Artwork by Alexander Young Jackson,  Sun and Fog, Great Bear Lake

A.Y. Jackson
Sun and Fog, Great Bear Lake

oil on board
signed lower right; titled, dated 1938 and inscribed “J.S. McLean” on the reverse
10.5 x 13.5 ins ( 26.7 x 34.3 cms )

Sold for $20,060.00
Sale date: May 28th 2019

Provenance:
Gordon A. Davies, Toronto
By descent to the present Private Collection, Ontario
Literature:
A.Y. Jackson, A Painter’s Country, Vancouver/Toronto, 1958, pages 122-23
A.Y. Jackson was invited by mining prospector and promoter Gilbert La Bine to his Eldorado Gold Mine and to Great Bear Lake, where he had discovered a valuable pitchblende (radium) deposit in 1930. In this oil painting Jackson depicts a mining village he visited during this trip in 1938. The artist reminisces about the exciting journey he took to get to the Northwest Territories in his autobiography, writing:

“In 1938 [La Bine] asked me if I would like to visit his Eldorado Mine. Ten years earlier I had been as far as Yellowknife and I always had a yearning to see what kind of country lay beyond. I accepted his invitation to travel on the Company’s plane from Edmonton to the mine. [...] We stopped for the night at Fort Smith, then followed the Slave River to Great Slave Lake. From Great Slave Lake to Great Bear Lake the land seemed to be half water; there were lakes of every shape and size as there is not very much rain in that country. [...] We arrived at the radium mine, a little centre of industry in a great empty wilderness. I spent six weeks at Eldorado, from August into October. The weather was lovely. I wandered over the rocky hills, which were easy to traverse. There were patches of spruce and small birch, and muskeg lakes, but mostly open rock.”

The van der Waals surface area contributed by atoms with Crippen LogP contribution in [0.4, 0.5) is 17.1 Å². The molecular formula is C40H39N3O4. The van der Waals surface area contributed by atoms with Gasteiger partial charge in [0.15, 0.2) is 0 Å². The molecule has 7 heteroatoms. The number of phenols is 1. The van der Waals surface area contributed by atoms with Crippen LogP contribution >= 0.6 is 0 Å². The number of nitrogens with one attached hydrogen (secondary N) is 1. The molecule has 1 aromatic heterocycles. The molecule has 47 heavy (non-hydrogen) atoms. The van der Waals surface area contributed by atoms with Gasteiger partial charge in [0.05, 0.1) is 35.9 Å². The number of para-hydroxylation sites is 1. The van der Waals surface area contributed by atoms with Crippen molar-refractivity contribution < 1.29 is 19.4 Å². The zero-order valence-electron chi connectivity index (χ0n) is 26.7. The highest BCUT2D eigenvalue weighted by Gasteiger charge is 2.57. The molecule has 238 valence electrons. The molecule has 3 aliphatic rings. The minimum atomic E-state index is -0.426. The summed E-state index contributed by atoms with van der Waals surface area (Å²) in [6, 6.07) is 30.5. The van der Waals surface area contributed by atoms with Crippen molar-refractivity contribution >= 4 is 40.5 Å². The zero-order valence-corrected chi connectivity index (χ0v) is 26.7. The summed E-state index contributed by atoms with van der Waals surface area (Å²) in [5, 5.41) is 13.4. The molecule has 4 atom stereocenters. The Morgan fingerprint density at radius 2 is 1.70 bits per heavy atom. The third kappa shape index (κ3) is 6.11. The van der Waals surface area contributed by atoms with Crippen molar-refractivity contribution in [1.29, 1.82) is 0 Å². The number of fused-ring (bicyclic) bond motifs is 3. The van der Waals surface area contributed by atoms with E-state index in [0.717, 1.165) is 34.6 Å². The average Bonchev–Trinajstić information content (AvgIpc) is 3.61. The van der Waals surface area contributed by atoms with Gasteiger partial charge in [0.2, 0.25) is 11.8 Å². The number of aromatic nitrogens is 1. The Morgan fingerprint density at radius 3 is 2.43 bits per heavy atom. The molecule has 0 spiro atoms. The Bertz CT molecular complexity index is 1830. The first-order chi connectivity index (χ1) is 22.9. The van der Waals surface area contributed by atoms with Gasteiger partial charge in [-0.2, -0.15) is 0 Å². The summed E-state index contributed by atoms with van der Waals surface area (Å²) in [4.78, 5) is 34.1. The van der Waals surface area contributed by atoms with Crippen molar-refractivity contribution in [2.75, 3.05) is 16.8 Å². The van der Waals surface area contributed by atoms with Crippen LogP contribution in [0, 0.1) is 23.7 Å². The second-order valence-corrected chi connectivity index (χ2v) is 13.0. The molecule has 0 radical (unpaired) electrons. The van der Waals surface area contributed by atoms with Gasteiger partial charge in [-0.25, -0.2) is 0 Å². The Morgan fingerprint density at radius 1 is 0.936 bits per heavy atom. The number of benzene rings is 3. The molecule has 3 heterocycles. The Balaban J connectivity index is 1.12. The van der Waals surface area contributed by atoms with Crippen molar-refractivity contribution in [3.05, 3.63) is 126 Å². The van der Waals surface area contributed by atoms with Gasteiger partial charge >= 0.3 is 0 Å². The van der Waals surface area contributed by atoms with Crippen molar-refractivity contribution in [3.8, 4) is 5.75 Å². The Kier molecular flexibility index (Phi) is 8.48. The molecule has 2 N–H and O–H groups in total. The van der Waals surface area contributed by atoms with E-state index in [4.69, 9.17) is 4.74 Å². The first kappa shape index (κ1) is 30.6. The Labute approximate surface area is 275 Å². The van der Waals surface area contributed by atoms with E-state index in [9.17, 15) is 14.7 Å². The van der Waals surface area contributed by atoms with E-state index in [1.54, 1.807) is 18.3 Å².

A commercial artist based in Toronto during the early part of the 20th century, Gordon Albert Davies (1890-1982) was a friend and associate of several prominent Canadian artists, including members of the Group of Seven. Davies’ work is included in major Canadian collections, including the National Gallery of Canada.

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Alexander Young Jackson
(1882 - 1974) Group of Seven, OSA, RCA

Born in Montreal, Alexander Young Jackson left school at the age of twelve and began work at a Montreal printing firm. In 1906, he undertook art studies at the Art Institute in Chicago. The following year he enrolled at the Academie Julian in Paris and remained in France until 1912. During this period his painting was strongly influenced by the Impressionists. After his return to Canada, Jackson took up residence in Montreal and made many sketching trips to the surrounding countryside. Harris and MacDonald were impressed by Jackson's work and, in 1913, persuaded him to move to Toronto. Jackson's great sense of adventure carried him from the east coast across Canada to the Rocky Mountains of the west. He made regular sketching trips to Quebec every spring and travelled to the far regions of Canada during the summer, including the Canadian Arctic. In the fall he would return to the Studio Building in Toronto (where he lived until 1955), spending the winters painting canvases. He continued this active lifestyle until he was in his eighties.